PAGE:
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BC Election 2017
BC Politics

Electoral Reform and BC LNG: Bold Predictions on Two Big Issues

Expect Petronas to approve Lelu Island project before May election, and Liberals to bail on voting change.

Bill Tieleman 27 Dec

Bill Tieleman is a former NDP strategist whose clients include unions and businesses in the resource and public sector. Tieleman is a regular Tyee contributor who writes a column on B.C. politics every Tuesday in 24 Hours newspaper. E-mail him at [email protected] or visit his blog.

“The average expert was found to be only slight more accurate than a dart-throwing chimpanzee.” — Philip Tetlock and Dan Gardner in Expert Political Judgment: How Good Is It? How Can We Know?

Two very controversial issues in both B.C. and Canadian politics will be decided one way or another in 2017 — but what will happen?

Don’t trust pundits to be right — or apologize if wrong — but here’s what’s likely to happen with the Pacific NorthWest liquefied natural gas project and the federal Liberals’ promise to change our national electoral system before the next election in 2019.

The Pacific NorthWest LNG project near Prince Rupert will get a positive final investment decision from its owner, Malaysia’s Petronas, just in time for the BC Liberals to boast about it before the May provincial election.

But don’t count on the final investment decision to mean everything is A-OK.

Petronas’ plan to locate a giant $11.4-billion terminal on Lelu Island is beset with challenges — First Nations’ objections it would damage eelgrass beds that are habitat for juvenile salmon; low world prices for LNG; and environmental groups opposed to the use of more fossil fuels despite Premier Christy Clark’s claim LNG will replace dirtier energy sources in Asia.

But Pacific NorthWest LNG will announce it’s going ahead before the May 9 election for good and bad reasons.

First, the BC Liberals signed a giveaway agreement with Petronas, cutting the tax rate and providing lots of favourable terms, and the giant multinational wants them to be re-elected rather than the NDP. The New Democrats say they support LNG with conditions but oppose the Lelu Island location and the extra greenhouse gas emissions it would produce.

Second, Justin Trudeau’s federal Liberal government has already conditionally approved the project.

Third, and perhaps most importantly, LNG prices are now at their highest level in 2016 after the Organization of Petroleum Exporting Countries and Russia agreed in late November to cut oil production. It’s a simple equation: lower supply means more expensive oil — now over $50 a barrel — and that makes LNG more attractive as a fuel. Bingo.

Electoral reform promise about to be broken

The electoral “reform” promised by the federal Liberals to change voting systems before the 2019 election will either not happen at all or certainly not happen in the way advocates for a new system hope.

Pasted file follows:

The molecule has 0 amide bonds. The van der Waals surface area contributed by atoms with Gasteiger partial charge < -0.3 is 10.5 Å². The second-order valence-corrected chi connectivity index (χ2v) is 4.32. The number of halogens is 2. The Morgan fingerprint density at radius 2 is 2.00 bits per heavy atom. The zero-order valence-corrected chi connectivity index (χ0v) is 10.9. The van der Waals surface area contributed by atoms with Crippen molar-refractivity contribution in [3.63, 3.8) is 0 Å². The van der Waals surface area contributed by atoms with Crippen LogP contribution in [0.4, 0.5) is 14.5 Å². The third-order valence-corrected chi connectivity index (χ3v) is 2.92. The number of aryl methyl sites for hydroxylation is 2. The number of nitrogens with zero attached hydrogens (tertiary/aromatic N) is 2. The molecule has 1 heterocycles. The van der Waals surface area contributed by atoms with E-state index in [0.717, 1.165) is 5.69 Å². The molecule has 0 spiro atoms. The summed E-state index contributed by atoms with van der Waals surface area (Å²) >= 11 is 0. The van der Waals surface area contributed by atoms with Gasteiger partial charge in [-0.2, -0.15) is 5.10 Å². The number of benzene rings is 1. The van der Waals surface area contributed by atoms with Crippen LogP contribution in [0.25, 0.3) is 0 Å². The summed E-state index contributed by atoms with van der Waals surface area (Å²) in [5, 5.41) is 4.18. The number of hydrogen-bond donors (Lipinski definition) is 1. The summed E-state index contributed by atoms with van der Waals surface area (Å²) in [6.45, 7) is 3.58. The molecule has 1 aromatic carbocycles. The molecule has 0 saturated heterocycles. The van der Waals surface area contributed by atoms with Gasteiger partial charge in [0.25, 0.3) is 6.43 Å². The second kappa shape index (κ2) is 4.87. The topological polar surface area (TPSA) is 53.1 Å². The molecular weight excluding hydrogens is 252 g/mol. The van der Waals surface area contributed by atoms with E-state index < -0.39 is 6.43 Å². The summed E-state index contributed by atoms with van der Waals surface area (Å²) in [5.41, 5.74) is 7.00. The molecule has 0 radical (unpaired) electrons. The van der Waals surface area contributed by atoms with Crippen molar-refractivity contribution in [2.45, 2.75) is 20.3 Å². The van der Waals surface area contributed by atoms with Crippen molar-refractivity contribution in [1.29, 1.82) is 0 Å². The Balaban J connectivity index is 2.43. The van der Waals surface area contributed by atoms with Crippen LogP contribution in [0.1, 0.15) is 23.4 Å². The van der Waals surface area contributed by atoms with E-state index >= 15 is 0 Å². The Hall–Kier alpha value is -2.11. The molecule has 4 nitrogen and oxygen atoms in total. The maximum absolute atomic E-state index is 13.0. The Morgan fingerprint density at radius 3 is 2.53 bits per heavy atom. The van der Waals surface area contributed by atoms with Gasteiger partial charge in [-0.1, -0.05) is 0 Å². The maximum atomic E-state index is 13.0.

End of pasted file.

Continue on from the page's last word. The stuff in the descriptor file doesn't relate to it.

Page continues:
Trudeau’s rash promise that the 2015 election would be “the last held under First Past The Post” — our system for over a century — has turned into a nightmare for the Liberals, who benefitted greatly from the existing system in the last election, ousting the Tories and consigning the NDP to third place.

“We are committed to ensuring that 2015 will be the last federal election conducted under the first-past-the-post voting system,” Liberal platform reads.

Of course, this being politics, every party has its own selfish interests at heart, no matter what they say about how altruistic they are.

The New Democrats and Greens want proportional representation because it would give them more seats and they could then negotiate their way into government as junior partners — likely to the Liberals. Or at least get their pet issues addressed in exchange for propping up another party in power.

If a proportional representation electoral system had been used in 2015 the Liberals would have won just 134 seats and been in a minority situation instead of the 184 seats they won under FPTP; the Conservatives would have taken 109 seats — up 10 from the actual results; the NDP would have 67 seats instead of their current 44; the Bloc Québécois would have won 16 seats instead of 10; and the Green Party would get the biggest advantage — 12 seats instead of just one.

The Conservatives want to keep the existing system because they can win enough seats to form majority governments without a majority of the popular vote.

As the sole right-wing party, they know that under proportional representation they would mostly be stuck in opposition, while centre-left coalitions formed governments.

The Conservatives do make one excellent point — that no electoral system change should happen unless voters approve it through a national referendum.

So far the Liberals have tried to avoid that possibility, but the NDP and Greens have overcome their opposition to a referendum, likely seeing it as the only way to get a change.